Whether your business is booming and you can’t seem to find enough hours in the day or you’re trying to increase local market share, hiring the best real estate agents is likely a 2015 to-do list item. Interviewing, hiring, and developing talent can be expensive and stressful, so this guide will walk you through the big steps with some great insights from experts.
Before the Interview
Before you even start talking to potential hires, you need to do some prep work if you want to avoid headaches later in the process. In Geoff Smart and Randy Street’s book “Who: The A Method for Hiring” they outline exactly what you should be doing in this phase if you want to hire top talent. You need to identify what the position is and what a successful person in that role will provide, as well as benchmarks for performance expectations. You will be judging every candidate against that scorecard.
You should also identify the questions you will be asking your candidates. Focus on their past experience and job performance to visualize how they will perform in future endeavors, utilizing “tell me more” to probe deeply and get past canned responses. Smart and Street suggest beginning with their most recent experience and going backward –
- What were your accomplishments in that role? What were you proud of?
- What were your low points? How did you handle challenges?
- Who was your boss and what would they say about your performance?
- Who were your peers, and what would they say about you?
In addition to focusing on their past experience, you need to be aware of what you can and cannot ask them. In his post “How to Hire the Best Salespeople“, Lloyd Manning outlines the major no-nos in what you shouldn’t ask. “Questions that you cannot ask are anything that could be construed as discriminatory by way of race, ethnic origin, birth place of ancestry, sexual orientation, religious beliefs, marital status and if female, if the person is pregnant or plans on getting pregnant.” Manning also suggests that your interview process should be informative so that your potential hires will understand what you will expect of them.
Recruiting Top Talent
With hiring, you want to focus on quality over quantity, and that usually means identifying proven agents and convincing them to join you. In RISMedia’s “8 Must-Know Steps for Recruiting Top Talent” they suggest that you start with identifying what your prospect’s goals and determining whether you are mutually a good fit. They may not be looking now, but when they do, you want to be top of mind so that they will come to you first. The article has some great ideas on recruiting tools you can utilize.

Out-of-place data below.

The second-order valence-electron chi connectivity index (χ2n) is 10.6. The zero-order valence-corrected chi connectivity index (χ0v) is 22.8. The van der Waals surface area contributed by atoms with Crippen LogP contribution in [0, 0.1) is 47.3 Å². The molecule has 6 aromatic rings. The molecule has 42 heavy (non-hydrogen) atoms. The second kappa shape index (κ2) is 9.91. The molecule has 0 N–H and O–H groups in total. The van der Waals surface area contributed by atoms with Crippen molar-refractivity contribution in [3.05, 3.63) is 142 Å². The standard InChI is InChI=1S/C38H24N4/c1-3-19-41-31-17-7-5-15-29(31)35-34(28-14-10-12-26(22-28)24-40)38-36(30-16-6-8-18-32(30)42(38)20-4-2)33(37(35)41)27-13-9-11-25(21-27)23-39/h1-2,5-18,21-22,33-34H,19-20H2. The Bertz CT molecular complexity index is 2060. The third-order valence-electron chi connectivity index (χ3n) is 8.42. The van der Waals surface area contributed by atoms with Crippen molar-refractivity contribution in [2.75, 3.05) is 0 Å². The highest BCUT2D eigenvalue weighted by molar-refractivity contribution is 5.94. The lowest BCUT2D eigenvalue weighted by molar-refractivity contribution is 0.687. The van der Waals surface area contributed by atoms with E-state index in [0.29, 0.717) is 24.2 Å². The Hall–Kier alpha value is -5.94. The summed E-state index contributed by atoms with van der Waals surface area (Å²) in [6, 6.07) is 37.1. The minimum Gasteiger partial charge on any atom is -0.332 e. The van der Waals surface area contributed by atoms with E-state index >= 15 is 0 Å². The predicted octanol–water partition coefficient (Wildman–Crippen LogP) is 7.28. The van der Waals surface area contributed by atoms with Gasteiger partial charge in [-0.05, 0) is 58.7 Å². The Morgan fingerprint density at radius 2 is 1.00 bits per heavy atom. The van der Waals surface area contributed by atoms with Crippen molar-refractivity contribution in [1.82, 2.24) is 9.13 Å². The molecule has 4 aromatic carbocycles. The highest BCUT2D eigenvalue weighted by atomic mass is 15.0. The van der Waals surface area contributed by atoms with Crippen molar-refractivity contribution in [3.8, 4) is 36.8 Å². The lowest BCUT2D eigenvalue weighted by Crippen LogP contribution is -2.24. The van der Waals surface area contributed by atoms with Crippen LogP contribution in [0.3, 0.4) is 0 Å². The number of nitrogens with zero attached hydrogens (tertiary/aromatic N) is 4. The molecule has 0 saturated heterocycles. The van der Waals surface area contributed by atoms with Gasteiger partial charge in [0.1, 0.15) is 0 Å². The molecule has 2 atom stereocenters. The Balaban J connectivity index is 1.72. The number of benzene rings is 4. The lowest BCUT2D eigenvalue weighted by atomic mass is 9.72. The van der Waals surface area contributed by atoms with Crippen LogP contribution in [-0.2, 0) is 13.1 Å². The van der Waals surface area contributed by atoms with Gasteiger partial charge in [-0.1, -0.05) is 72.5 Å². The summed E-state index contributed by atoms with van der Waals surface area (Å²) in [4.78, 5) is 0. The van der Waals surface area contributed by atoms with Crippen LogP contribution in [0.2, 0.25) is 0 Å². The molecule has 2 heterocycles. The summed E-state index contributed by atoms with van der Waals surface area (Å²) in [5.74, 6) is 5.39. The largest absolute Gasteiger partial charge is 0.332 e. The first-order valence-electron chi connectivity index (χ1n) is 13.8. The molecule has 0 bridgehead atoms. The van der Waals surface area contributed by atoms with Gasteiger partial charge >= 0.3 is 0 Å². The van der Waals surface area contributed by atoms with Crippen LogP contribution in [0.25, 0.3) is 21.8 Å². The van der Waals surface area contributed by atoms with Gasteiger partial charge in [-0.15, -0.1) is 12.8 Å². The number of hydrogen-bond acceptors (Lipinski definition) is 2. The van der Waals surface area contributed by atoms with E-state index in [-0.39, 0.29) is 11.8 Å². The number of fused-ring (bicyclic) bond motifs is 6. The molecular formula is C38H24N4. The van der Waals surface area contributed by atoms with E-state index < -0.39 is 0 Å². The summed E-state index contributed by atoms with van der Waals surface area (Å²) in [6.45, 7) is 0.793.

New Talent – Identifying Potential Problems
Not every hire you make will be someone you wooed from a competitor, often you will have to bring in and develop new talent. Real estatate has a high turnover rate for new agents, which means that you may find yourself in a position to be hiring unseasoned agents.
To be successful, you need to be aware of the pain points they will be experiencing, prepare them for it, and help them navigate through. In a 2013 Inman News article, Bernice Ross indentified the following four major hurdles to new agent success:
- Lack of Adequate Startup Capital: Not only lack of capital, but lack of awareness of the fees involved and how the commission splits work.
- Unrealistic Expectations: They expect the broker will provide their leads and are not aware of the hard work they will need to put in. “They enter the business believing that real estate will be an easy way to make money, and the difficulty is way beyond what they expected.”
- Part Time vs. Full Time: They believe that they can be successful on a part-time schedule.
- Mindset: Prospects who take short cuts with their training (online vs. classroom) are more prone to attempting the same as they start their career and are therefore more prone to failure.
New Talent – Developing Skills
To overcome these hurdles, you need to set expectations with them and be prepared to take time out of your day to mentor them through their early transactions. A hands-off approach will waste your time and could put you at risk. A great way to build this rapport and reduce your liability is to institute a coaching program. If you haven’t been through a solid training course on this, have no fear, there are many expert real estate trainers and websites to help.
ManagerTools.com has a great guide for building that relationship with a new hire featuring a three-pronged approach – how to give feedback, how to set up a successful one-on-one program, and effective coaching. These are great podcasts that you can listen to on the road, while you’re exercising, or writing up paperwork. And it’s free!
Hiring is a big decision and the wrong one can cost you money and wasted time. You need to approach it with diligence – prepare for the interview process, make sure you set expectations appropriately with your prospects as you go, and be ready to manage your new hire if you want to build a successful team or brokerage.